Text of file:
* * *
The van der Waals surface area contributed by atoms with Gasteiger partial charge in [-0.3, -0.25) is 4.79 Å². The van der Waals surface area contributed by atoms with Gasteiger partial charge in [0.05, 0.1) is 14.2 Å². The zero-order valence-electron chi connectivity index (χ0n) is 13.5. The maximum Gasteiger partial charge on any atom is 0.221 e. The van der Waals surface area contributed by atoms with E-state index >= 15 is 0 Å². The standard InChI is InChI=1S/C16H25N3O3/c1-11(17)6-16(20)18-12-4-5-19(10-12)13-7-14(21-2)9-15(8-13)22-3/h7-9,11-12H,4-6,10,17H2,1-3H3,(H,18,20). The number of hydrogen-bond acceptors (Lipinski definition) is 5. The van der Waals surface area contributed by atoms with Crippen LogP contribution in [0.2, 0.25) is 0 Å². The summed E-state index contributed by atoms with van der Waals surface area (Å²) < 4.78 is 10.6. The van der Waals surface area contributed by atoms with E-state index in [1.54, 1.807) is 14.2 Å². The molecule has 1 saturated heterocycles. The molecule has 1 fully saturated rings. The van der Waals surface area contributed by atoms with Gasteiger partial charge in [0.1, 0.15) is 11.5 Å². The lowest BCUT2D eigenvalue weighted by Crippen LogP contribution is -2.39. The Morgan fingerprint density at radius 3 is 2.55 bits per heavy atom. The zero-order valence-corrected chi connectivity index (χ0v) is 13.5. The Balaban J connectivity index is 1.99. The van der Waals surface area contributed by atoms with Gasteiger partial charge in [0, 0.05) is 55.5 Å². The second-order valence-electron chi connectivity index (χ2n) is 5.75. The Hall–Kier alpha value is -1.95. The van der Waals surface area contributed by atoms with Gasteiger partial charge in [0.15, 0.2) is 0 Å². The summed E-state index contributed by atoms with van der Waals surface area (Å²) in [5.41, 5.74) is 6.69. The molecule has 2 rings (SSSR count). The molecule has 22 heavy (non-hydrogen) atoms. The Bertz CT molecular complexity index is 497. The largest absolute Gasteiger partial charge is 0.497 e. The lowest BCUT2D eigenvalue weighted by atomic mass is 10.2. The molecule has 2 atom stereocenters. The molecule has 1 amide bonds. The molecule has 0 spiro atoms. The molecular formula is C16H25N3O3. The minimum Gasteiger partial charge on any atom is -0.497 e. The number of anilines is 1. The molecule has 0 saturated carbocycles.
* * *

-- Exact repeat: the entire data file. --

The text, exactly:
The van der Waals surface area contributed by atoms with Gasteiger partial charge in [-0.3, -0.25) is 4.79 Å². The van der Waals surface area contributed by atoms with Gasteiger partial charge in [0.05, 0.1) is 14.2 Å². The zero-order valence-electron chi connectivity index (χ0n) is 13.5. The maximum Gasteiger partial charge on any atom is 0.221 e. The van der Waals surface area contributed by atoms with E-state index >= 15 is 0 Å². The standard InChI is InChI=1S/C16H25N3O3/c1-11(17)6-16(20)18-12-4-5-19(10-12)13-7-14(21-2)9-15(8-13)22-3/h7-9,11-12H,4-6,10,17H2,1-3H3,(H,18,20). The number of hydrogen-bond acceptors (Lipinski definition) is 5. The van der Waals surface area contributed by atoms with Crippen LogP contribution in [0.2, 0.25) is 0 Å². The summed E-state index contributed by atoms with van der Waals surface area (Å²) < 4.78 is 10.6. The van der Waals surface area contributed by atoms with E-state index in [1.54, 1.807) is 14.2 Å². The molecule has 1 saturated heterocycles. The molecule has 1 fully saturated rings. The van der Waals surface area contributed by atoms with Gasteiger partial charge in [0.1, 0.15) is 11.5 Å². The lowest BCUT2D eigenvalue weighted by Crippen LogP contribution is -2.39. The Morgan fingerprint density at radius 3 is 2.55 bits per heavy atom. The zero-order valence-corrected chi connectivity index (χ0v) is 13.5. The Balaban J connectivity index is 1.99. The van der Waals surface area contributed by atoms with Gasteiger partial charge in [0, 0.05) is 55.5 Å². The second-order valence-electron chi connectivity index (χ2n) is 5.75. The Hall–Kier alpha value is -1.95. The van der Waals surface area contributed by atoms with Gasteiger partial charge in [0.15, 0.2) is 0 Å². The summed E-state index contributed by atoms with van der Waals surface area (Å²) in [5.41, 5.74) is 6.69. The molecule has 2 rings (SSSR count). The molecule has 22 heavy (non-hydrogen) atoms. The Bertz CT molecular complexity index is 497. The largest absolute Gasteiger partial charge is 0.497 e. The lowest BCUT2D eigenvalue weighted by atomic mass is 10.2. The molecule has 2 atom stereocenters. The molecule has 1 amide bonds. The molecule has 0 spiro atoms. The molecular formula is C16H25N3O3. The minimum Gasteiger partial charge on any atom is -0.497 e. The number of anilines is 1. The molecule has 0 saturated carbocycles.